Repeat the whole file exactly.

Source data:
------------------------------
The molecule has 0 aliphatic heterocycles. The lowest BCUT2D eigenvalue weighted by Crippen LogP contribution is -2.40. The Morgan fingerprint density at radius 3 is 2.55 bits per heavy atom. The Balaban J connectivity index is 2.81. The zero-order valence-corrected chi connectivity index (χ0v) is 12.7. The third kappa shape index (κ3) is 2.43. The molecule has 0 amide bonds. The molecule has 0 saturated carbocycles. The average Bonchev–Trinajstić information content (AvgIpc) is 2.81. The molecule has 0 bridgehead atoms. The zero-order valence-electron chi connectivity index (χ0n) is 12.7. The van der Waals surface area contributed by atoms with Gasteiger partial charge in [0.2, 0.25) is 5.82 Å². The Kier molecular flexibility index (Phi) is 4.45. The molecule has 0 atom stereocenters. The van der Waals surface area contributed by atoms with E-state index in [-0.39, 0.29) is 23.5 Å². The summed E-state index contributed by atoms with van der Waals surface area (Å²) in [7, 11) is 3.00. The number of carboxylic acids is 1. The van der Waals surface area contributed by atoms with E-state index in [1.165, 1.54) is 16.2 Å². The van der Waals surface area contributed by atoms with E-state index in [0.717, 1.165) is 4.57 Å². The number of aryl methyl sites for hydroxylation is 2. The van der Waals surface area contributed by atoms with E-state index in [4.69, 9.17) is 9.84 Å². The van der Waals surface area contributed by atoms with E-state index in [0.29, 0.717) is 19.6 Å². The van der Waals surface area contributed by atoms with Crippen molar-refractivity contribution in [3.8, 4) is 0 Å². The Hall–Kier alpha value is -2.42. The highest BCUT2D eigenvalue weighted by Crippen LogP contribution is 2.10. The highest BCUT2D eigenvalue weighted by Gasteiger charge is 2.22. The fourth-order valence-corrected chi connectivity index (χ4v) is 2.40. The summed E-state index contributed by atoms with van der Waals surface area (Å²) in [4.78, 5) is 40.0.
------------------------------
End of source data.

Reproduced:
The molecule has 0 aliphatic heterocycles. The lowest BCUT2D eigenvalue weighted by Crippen LogP contribution is -2.40. The Morgan fingerprint density at radius 3 is 2.55 bits per heavy atom. The Balaban J connectivity index is 2.81. The zero-order valence-corrected chi connectivity index (χ0v) is 12.7. The third kappa shape index (κ3) is 2.43. The molecule has 0 amide bonds. The molecule has 0 saturated carbocycles. The average Bonchev–Trinajstić information content (AvgIpc) is 2.81. The molecule has 0 bridgehead atoms. The zero-order valence-electron chi connectivity index (χ0n) is 12.7. The van der Waals surface area contributed by atoms with Gasteiger partial charge in [0.2, 0.25) is 5.82 Å². The Kier molecular flexibility index (Phi) is 4.45. The molecule has 0 atom stereocenters. The van der Waals surface area contributed by atoms with E-state index in [-0.39, 0.29) is 23.5 Å². The summed E-state index contributed by atoms with van der Waals surface area (Å²) in [7, 11) is 3.00. The number of carboxylic acids is 1. The van der Waals surface area contributed by atoms with E-state index in [1.165, 1.54) is 16.2 Å². The van der Waals surface area contributed by atoms with E-state index in [0.717, 1.165) is 4.57 Å². The number of aryl methyl sites for hydroxylation is 2. The van der Waals surface area contributed by atoms with E-state index in [4.69, 9.17) is 9.84 Å². The van der Waals surface area contributed by atoms with E-state index in [0.29, 0.717) is 19.6 Å². The van der Waals surface area contributed by atoms with Crippen molar-refractivity contribution in [3.8, 4) is 0 Å². The Hall–Kier alpha value is -2.42. The highest BCUT2D eigenvalue weighted by Crippen LogP contribution is 2.10. The highest BCUT2D eigenvalue weighted by Gasteiger charge is 2.22. The fourth-order valence-corrected chi connectivity index (χ4v) is 2.40. The summed E-state index contributed by atoms with van der Waals surface area (Å²) in [4.78, 5) is 40.0.